The Conformist (Bernardo Bertolucci, 1970)

The Conformist

A really interesting film, this one, a really stylish movie, beautiful to look at and with a look and tone that reminds me very much of Once Upon A Time in America (and it could be that Leone deliberately echoed Bertolucci).

Jean-Louis Trintignant’s Marcello is recruited into the pre-war Italian Fascist secret service – or rather, he volunteers, with some help from a blind friend and party activist, Lino. Much of the film takes place in Paris, as Marcello accepts a gun and a mission to spy on his college professor, Quadri, and his daughter Anna (Dominique Sanda), left wing refugees from Mussolini’s thugs.

There are a number of flashbacks, as we see Marcello marry a lively (if rather simple) Giulia (Stefania Sandrelli) in a seeming attempt to achieve some kind of normality, as he reveals in the required Catholic confession prior to his wedding; we also see some of his family and history, as some kind of explanation, or at least background, to his abnormality.

Once in Paris, Marcello’s orders change and he is ordered to assassinate Quadri and Anna, which task is complicated by his desire for her, and Anna’s desire for Giulia. Marcello, although he acts cool and controlled, is full of doubts and his handler, Manganiello, rightly identifies him as a coward. The film follows Marcello’s experiences so we see things largely from his point of view but we are not necessarily expected to sympathise with him much, and he is not the most likeable of leads.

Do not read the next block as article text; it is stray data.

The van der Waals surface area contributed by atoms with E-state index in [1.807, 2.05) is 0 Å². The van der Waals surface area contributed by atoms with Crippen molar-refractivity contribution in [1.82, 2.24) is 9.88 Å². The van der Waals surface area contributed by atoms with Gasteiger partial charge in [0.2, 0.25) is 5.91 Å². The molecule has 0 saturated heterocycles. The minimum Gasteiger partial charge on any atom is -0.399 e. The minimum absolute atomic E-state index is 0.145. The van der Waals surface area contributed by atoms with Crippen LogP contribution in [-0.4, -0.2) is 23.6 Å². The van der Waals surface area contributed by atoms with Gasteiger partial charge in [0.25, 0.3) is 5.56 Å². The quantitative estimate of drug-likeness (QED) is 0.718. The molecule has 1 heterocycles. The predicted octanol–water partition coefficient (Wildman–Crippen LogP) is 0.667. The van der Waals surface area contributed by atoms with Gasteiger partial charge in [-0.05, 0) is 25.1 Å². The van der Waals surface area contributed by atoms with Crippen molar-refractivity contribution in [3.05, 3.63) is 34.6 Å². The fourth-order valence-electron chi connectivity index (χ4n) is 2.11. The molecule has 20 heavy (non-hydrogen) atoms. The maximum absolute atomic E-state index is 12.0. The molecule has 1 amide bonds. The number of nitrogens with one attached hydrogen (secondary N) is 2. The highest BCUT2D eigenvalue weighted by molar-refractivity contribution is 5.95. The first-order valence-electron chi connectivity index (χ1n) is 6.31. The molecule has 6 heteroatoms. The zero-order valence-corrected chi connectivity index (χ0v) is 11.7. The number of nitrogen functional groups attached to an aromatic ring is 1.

Throughout the film, the cinematography is amazing, with fantastic and fantastical shots, with wonderful constructions of light, shade and colour. Occasionally, this tips over into silliness, when the camera, following a speeding car, tips left and then in the next shot tips right, in what could be a pastiche of fussy camerawork, or when the light in a room seems to be forming horizontal and vertical striped shadows on different walls in a way unfeasable in natural circumstances.

Still, there is much to like, both in style and substance.

Advertisements

One response

Leave a Reply

Fill in your details below or click an icon to log in:

WordPress.com Logo

You are commenting using your WordPress.com account. Log Out / Change )

Twitter picture

You are commenting using your Twitter account. Log Out / Change )

Facebook photo

You are commenting using your Facebook account. Log Out / Change )

Google+ photo

You are commenting using your Google+ account. Log Out / Change )

Connecting to %s